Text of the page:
If you’ve left your caravan unused for a while, you’ll most probably have noticed small black bits coming out of the flush and into the toilet bowl when you next came to use it. When you see it for the first time it can be a bit worrying, and you’ll be wondering what on earth it is – but it’s very common and easy to sort out.
Today we look at what causes it and how to remove those black bits from your flush tank.
What Are The Black Bits In My Toilet?!
Well, it’s actually formed from the pink solution you put in your top flush tank. An algae forms on top of the liquid when it’s been sat in the tank undisturbed so when you pump it through the flush it breaks the algae into pieces. It can also happen when you’ve mixed too much of the solution with the water.
The algae is completely harmless – but if left for long periods can cause issues with the flush pump.
How Do I Remove Black Bits In My Flush Tank?
The good news is that this is an easy and CHEAP fix!
- First, You’ll need to drain down the flush tank. If you unlock your cassette box and feel above the actual cassette you should find a small rubber hose. Pull the bung out of the hose and drain out as much as you can. You will then need to pump the flush on the inside toilet to make sure every last bit of liquid is out of the tank.
Make a point of doing this if you know you wont be returning to your van for a while. And never leave your tank full in the winter months!
- Next, you want to get yourself some Milton – some might say not to use this, but I can confirm that I’ve never once had an issue with it. Fill One Cap of Milton and pour it into your top flush then fill up the tank with clean fresh water. Leave for approximately four hours.
- Next, you need to empty the tank of the Milton solution. Same as before – empty out using the hose above the cassette and then a final drain using the internal toilet flush.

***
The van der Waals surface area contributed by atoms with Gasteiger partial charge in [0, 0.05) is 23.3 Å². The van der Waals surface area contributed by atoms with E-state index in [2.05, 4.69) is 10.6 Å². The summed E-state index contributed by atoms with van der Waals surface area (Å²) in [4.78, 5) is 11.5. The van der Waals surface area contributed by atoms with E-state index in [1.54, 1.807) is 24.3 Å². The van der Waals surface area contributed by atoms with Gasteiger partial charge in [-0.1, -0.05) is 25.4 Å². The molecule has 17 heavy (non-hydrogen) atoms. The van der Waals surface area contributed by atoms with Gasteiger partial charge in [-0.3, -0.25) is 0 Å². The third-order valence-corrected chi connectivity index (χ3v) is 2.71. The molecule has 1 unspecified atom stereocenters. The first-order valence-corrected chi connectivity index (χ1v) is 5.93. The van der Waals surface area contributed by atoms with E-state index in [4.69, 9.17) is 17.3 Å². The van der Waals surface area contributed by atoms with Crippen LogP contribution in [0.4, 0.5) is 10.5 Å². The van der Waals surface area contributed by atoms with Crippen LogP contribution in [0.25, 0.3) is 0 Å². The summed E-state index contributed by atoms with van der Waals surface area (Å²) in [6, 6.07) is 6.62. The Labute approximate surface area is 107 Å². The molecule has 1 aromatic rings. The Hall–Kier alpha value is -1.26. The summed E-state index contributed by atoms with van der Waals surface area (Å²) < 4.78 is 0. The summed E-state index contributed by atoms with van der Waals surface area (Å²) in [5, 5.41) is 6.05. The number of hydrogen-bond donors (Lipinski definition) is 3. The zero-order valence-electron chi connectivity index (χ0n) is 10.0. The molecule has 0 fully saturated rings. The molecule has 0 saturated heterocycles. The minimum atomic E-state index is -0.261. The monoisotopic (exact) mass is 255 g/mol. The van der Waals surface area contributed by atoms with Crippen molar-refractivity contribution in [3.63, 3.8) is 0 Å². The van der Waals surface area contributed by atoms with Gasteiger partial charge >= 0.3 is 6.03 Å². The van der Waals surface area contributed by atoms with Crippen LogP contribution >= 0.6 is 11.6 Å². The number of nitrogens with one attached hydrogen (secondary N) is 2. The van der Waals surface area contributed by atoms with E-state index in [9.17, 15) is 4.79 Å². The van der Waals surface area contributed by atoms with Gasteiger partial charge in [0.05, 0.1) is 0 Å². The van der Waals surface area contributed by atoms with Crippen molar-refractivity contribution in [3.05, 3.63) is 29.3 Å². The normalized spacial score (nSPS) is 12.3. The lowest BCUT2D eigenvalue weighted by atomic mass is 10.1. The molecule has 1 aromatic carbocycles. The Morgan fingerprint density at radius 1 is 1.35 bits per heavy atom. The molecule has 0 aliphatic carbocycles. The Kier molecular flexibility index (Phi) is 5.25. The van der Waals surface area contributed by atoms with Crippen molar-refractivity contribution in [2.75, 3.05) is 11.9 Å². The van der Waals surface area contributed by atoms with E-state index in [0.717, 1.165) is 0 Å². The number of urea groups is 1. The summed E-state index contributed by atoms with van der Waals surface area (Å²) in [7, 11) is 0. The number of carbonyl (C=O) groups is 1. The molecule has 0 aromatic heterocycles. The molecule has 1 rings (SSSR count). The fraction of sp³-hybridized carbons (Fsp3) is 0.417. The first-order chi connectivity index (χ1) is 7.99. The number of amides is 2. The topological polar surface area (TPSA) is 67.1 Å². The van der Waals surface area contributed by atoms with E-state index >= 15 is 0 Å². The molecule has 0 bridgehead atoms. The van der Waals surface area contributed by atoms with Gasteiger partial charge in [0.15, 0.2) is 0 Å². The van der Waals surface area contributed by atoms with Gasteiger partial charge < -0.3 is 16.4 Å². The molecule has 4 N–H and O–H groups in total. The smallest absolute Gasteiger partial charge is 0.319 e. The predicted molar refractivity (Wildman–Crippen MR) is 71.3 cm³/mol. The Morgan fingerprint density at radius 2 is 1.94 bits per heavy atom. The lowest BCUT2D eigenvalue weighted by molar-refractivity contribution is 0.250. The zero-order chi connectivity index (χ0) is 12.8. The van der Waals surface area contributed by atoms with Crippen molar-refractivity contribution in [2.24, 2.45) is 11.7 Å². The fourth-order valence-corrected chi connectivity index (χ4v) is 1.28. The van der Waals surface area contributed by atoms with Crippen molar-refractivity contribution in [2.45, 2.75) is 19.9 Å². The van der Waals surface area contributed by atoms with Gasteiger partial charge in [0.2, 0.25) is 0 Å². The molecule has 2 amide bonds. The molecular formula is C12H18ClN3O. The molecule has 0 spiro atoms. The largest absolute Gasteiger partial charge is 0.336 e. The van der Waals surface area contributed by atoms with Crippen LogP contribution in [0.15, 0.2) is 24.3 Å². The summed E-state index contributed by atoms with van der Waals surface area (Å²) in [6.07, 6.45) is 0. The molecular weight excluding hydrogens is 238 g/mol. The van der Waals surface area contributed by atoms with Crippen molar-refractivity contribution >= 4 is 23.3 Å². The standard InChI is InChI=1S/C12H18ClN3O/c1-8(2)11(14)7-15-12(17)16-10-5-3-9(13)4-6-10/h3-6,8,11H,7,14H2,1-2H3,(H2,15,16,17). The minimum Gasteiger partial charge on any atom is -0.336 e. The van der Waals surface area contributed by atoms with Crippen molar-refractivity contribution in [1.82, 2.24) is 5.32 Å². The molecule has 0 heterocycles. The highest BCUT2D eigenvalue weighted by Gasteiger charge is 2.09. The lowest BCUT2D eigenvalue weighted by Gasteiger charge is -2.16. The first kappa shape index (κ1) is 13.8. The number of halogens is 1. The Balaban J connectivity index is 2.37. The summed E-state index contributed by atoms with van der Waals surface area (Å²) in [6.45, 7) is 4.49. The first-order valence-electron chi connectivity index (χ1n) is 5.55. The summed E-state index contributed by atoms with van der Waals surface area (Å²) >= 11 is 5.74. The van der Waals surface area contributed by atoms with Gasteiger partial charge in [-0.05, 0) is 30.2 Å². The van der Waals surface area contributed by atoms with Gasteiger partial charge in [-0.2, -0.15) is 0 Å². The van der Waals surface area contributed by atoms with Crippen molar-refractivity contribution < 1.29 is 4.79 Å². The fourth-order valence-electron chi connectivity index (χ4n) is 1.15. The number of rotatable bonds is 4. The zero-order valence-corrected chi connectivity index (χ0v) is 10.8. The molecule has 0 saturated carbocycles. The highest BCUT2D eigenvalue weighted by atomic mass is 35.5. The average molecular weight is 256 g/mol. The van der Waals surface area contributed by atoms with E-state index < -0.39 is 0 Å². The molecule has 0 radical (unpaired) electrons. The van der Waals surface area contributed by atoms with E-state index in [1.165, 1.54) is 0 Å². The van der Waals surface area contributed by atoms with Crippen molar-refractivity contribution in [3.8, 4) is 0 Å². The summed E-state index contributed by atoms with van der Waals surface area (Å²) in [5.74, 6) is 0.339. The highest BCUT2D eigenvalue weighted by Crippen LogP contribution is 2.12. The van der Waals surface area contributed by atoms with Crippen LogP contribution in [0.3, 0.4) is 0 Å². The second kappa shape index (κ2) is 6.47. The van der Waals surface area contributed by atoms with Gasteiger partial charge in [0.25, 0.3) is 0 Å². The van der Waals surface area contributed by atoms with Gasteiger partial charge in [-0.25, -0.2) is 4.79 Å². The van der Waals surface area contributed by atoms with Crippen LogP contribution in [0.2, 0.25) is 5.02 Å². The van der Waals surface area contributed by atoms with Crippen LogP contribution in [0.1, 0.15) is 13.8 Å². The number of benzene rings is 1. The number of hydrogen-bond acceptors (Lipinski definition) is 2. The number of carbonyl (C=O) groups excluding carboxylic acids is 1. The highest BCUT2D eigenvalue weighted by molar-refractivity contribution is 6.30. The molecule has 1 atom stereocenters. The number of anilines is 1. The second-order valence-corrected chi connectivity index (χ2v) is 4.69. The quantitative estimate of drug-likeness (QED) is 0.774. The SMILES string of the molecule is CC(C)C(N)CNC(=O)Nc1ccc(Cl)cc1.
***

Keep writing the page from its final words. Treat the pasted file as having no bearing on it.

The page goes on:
- You will then need to refill it with cold fresh water. This should pull through all residual algae with it, leaving a clean, fresh tank.
And that’s it, job done!
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How Do I Stop The Black Bits from Coming Back?
The steps above should stop the algae from reforming, growing back and contaminating your tank and toilet bowl.
Be respectful of a fact that you’re using Milton solution, so don’t just throw it across the fields or grass, make sure that you dispose of it down the designated drains responsibly.
- Always make sure to always drain the tank down whenever you leave your site. It doesn’t matter how empty it ‘might’ be – try to make sure it is completely empty. This can also help to prevent any potential damp issues.
- Also make sure you run the flush pump on the toilet because even with the tank being empty, there’ll still be a little bit of fluid left over in the actual pump, so make sure you press the flush and completely empty the system.
- When you next return to your caravan and make up the pink solution, make it slightly weaker than what the manufacturer’s guidelines state.
When you make it weaker, it’s less likely form algae in the future. Also, you don’t ‘actually’ need to use the pink fluid – I’ve seen many people just use plain water, and a couple of people have actually suggested to me using Zoflora in the flush tank!
We do still use the pink solution, the one that we’re using at the moment is the Thetford one. We’ve used other manufacturers in the past – some are better than others but they can all cause this problem. So please don’t think that this is something to do with one manufacturer, it’s just a chemical by-product found in all of them!
That’s it – it’s as simple as that. We do this once every three months or so, especially when we use the toilet often as it just makes sure everything is nice and clean.
If you are still having some issues you could half-fill your tank with water and Milton with some dry foam. The agitation when towing will loosen up any residual algae.
I hope this post helps you if you are having any problems with black bits in your toilet flush. If you have any further suggestions you want us to add to this post – drop me us line at email@example.com and we’ll be happy to add them here!
Thanks for reading and happy caravanning!